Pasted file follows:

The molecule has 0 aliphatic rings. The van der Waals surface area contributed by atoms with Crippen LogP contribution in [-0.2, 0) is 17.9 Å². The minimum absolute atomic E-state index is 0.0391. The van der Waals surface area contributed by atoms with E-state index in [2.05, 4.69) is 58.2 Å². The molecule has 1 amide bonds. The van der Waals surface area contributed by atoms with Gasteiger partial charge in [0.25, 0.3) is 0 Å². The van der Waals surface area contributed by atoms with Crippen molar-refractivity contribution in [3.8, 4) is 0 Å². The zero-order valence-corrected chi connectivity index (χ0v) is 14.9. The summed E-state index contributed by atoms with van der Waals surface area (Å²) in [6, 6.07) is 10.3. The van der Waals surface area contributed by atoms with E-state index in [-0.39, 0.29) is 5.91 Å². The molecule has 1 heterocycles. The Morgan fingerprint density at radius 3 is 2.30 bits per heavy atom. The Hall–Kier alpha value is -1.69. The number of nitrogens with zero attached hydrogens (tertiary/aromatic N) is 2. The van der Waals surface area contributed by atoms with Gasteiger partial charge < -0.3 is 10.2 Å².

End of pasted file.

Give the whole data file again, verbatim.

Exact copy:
The molecule has 0 aliphatic rings. The van der Waals surface area contributed by atoms with Crippen LogP contribution in [-0.2, 0) is 17.9 Å². The minimum absolute atomic E-state index is 0.0391. The van der Waals surface area contributed by atoms with E-state index in [2.05, 4.69) is 58.2 Å². The molecule has 1 amide bonds. The van der Waals surface area contributed by atoms with Gasteiger partial charge in [0.25, 0.3) is 0 Å². The van der Waals surface area contributed by atoms with Crippen molar-refractivity contribution in [3.8, 4) is 0 Å². The zero-order valence-corrected chi connectivity index (χ0v) is 14.9. The summed E-state index contributed by atoms with van der Waals surface area (Å²) in [6, 6.07) is 10.3. The van der Waals surface area contributed by atoms with E-state index in [-0.39, 0.29) is 5.91 Å². The molecule has 1 heterocycles. The Morgan fingerprint density at radius 3 is 2.30 bits per heavy atom. The Hall–Kier alpha value is -1.69. The number of nitrogens with zero attached hydrogens (tertiary/aromatic N) is 2. The van der Waals surface area contributed by atoms with Gasteiger partial charge < -0.3 is 10.2 Å².